Disclosed herein is a method for making a photovoltaic device. According to the method, a substrate is provided, and that substrate may be disposed upon a support body. A layer of an electrically conductive bottom electrode material is disposed on the substrate so as to form a bottom electrode; a photovoltaic body is deposited in electrical communication with the bottom electrode; a layer of top electrode material is deposited in electrical communication with a photovoltaic body so as to form a top electrode. In the foregoing construction the bottom electrode, top electrode and photovoltaic body cooperate to provide a photovoltaic cell. In a further step, a portion of the top electrode and photovoltaic body are removed so as to form an opening therethrough having a portion of the bottom electrode exposed therein. An electrically conductive bus bar having a tab portion defined thereupon is affixed to the material so that the bus bar is in electrical communication with the exposed portion of the bottom electrode and so that the tab portion is free. A body of electrically insulating material is disposed so as to cover the first bus bar. A plurality of grid members are disposed in electrical communication with the top electrode, said grid members extending onto the insulating body. A second, electrically conductive bus bar is disposed upon the insulating body in electrical communication with the grid members so that the second bus bar establishes electrical communication with the top electrode. The tab portion provides a terminal of the device, and in some instances, the tab is folded into a superposed relationship with the second bus bar, and a portion of an electrically insulating material is disposed between the folded-over tab portion and the second bus bar so as to prevent electrical contact therebetween. In some instances, the portion of electrically insulating material may comprise a contiguous segment of the body of insulating material disposed at the top of the first bus bar in the previous step, or, in other instances, it may comprise a separate insulating body.
In particular instances, further steps may be implemented wherein a layer of protective material is disposed on the top electrode and/or wherein at least a portion of the support material is removed from the substrate.
The support material may comprise a body of metal and it may be removed by etching. In other instances, the support material may comprise a polymeric material and may be removed by etching, cutting, skiving or the like. The substrate of the device may comprise a body of polymeric material which in particular instances may comprise a polyimide. In specific instances, the photovoltaic body includes at least one layer of a group IV semiconductor alloy material, and such material may comprise a hydrogenated silicon, germanium, or silicon germanium alloy material. In particular instances, the photovoltaic body is configured to include at least one triad of layers comprised of a substantially intrinsic body of semiconductor material interposed between oppositely doped layers of semiconductor material. In some instances, the device may include a plurality of such triads stacked in an optical and electrical series relationship.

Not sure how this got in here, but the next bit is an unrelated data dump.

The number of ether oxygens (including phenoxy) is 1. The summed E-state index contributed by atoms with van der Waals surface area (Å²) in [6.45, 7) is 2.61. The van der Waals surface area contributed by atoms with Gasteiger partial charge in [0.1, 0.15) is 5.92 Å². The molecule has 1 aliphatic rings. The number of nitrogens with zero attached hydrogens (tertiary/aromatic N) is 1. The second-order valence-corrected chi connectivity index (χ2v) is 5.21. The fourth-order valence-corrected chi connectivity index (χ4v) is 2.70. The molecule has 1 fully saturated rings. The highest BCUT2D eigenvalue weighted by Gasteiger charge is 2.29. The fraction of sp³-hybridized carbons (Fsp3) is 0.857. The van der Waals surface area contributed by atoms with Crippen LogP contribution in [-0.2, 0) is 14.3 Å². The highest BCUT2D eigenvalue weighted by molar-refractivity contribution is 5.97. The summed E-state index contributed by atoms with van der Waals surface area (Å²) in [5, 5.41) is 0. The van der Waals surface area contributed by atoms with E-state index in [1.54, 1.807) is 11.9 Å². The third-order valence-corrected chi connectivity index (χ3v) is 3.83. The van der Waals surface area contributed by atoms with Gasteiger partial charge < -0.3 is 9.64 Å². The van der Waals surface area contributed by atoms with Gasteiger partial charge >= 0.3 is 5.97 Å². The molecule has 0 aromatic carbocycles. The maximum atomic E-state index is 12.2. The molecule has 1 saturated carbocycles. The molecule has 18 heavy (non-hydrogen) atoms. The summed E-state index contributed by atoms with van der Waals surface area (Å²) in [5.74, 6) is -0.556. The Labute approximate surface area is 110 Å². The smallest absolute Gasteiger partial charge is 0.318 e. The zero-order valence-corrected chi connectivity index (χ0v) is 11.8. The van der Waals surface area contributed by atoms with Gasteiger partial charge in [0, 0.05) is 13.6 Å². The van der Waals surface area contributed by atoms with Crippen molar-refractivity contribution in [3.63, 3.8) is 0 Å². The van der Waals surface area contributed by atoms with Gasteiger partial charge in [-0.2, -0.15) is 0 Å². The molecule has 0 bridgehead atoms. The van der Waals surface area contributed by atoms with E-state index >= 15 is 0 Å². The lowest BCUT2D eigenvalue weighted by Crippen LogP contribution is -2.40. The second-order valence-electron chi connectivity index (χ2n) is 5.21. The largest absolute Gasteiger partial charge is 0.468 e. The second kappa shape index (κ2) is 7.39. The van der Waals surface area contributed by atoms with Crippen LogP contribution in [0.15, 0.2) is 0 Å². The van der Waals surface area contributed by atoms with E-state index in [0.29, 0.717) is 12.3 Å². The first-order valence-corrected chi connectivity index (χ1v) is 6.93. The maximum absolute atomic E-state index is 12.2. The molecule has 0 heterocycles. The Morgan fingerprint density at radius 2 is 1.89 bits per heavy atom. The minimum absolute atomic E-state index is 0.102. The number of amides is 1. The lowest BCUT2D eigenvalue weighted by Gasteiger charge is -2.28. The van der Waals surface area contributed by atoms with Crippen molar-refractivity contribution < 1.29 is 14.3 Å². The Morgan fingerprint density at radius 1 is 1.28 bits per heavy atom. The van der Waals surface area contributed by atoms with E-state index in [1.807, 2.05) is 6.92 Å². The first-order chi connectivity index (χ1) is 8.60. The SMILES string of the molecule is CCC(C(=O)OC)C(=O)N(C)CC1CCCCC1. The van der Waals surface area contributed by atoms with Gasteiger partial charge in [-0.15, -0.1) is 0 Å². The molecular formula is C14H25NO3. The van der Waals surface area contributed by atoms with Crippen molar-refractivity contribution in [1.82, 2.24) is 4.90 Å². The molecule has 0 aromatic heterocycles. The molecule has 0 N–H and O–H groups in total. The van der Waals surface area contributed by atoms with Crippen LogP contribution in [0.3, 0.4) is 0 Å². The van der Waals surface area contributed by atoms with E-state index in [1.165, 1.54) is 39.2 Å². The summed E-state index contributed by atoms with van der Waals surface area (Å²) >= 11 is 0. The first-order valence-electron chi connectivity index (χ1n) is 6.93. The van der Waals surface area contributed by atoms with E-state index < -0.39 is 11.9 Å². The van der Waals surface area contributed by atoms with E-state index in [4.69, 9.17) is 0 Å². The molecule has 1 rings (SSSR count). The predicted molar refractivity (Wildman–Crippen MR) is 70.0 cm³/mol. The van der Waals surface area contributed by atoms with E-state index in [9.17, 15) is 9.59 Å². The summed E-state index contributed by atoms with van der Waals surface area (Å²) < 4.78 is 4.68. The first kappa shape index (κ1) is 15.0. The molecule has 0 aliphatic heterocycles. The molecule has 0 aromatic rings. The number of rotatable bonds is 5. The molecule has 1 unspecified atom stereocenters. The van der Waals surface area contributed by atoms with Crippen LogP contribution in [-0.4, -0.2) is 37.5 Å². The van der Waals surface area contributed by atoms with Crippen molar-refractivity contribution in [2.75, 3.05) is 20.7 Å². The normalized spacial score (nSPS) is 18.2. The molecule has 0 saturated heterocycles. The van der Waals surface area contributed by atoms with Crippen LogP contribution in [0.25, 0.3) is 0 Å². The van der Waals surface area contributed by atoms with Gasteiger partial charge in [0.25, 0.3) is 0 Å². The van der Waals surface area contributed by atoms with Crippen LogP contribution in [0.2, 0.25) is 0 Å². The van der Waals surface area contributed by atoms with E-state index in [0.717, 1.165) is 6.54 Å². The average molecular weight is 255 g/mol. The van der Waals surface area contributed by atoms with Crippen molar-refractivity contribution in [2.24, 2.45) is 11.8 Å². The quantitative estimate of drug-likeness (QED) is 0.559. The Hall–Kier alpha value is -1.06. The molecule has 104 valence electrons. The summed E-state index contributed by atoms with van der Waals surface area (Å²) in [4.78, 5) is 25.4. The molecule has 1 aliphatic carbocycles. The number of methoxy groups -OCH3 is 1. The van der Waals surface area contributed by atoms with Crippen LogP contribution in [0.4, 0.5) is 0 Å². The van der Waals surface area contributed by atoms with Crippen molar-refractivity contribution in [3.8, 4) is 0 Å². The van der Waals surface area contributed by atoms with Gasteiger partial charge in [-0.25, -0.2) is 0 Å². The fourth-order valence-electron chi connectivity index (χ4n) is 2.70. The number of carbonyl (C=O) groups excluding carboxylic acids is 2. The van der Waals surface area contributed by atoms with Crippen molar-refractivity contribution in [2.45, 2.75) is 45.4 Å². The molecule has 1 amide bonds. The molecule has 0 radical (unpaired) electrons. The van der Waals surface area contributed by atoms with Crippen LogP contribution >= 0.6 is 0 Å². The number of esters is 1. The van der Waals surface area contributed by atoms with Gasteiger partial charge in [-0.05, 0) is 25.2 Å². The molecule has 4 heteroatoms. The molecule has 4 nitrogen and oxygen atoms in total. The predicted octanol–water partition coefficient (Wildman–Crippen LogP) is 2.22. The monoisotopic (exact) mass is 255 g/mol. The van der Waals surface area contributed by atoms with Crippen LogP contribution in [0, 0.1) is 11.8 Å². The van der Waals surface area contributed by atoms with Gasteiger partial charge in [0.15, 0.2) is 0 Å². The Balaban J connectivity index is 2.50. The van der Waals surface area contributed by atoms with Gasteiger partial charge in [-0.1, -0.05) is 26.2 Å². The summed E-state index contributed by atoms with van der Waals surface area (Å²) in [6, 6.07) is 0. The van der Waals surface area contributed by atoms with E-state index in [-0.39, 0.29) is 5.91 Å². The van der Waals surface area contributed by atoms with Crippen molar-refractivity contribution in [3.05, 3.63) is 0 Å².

The present invention is directed to lightweight semiconductor devices fabricated upon thin substrates. The semiconductor devices may comprise photovoltaic devices, and for purposes of illustration, this invention will be explained with reference to one particular process for the fabrication of lightweight and ultra lightweight, thin film photovoltaic devices; however, it is to be understood that the principles disclosed herein may be otherwise implemented and/or used for the fabrication of other thin film semiconductor devices such as photosensors, photoreceptors, and the like as well as for non-photoresponsive devices such as integrated circuits, device arrays, displays and the like.
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A body of substrate material 14 is retained upon the support member 12. The substrate material 14 is typically a thin, lightweight material, and one specific substrate material comprises a thin, high strength polymer having good thermal stability. Typical thicknesses are in the range of 0.5 to 2.0 ml. Such polymers include polyimides such as the material sold under the designation KaptonŽ by the DuPont Corporation. And, in one particular instance, the substrate comprises a polyimide layer of 1 mil thickness. In some instances, the substrate may comprise a metallic body. In any instance, the substrate 14 is affixed to the support, as for example by adhesive lamination, thermal lamination, or the like.
In the illustrated embodiment, a layer of stress relief material 16 is interposed between the support member 12 and substrate 14. This layer 16 will remain affixed to the substrate 14 in the completed device and operates to balance stresses imposed on the substrate by superjacent layers of the device. Such layers as well as methods for their fabrication and use are disclosed in U.S. Pat. No. 7,176,543, and the disclosure hereof is incorporated herein by reference. It is to be understood that this layer is optional; and furthermore, other layers of material may be readily incorporated between the substrate 14 and support 12 in a similar manner.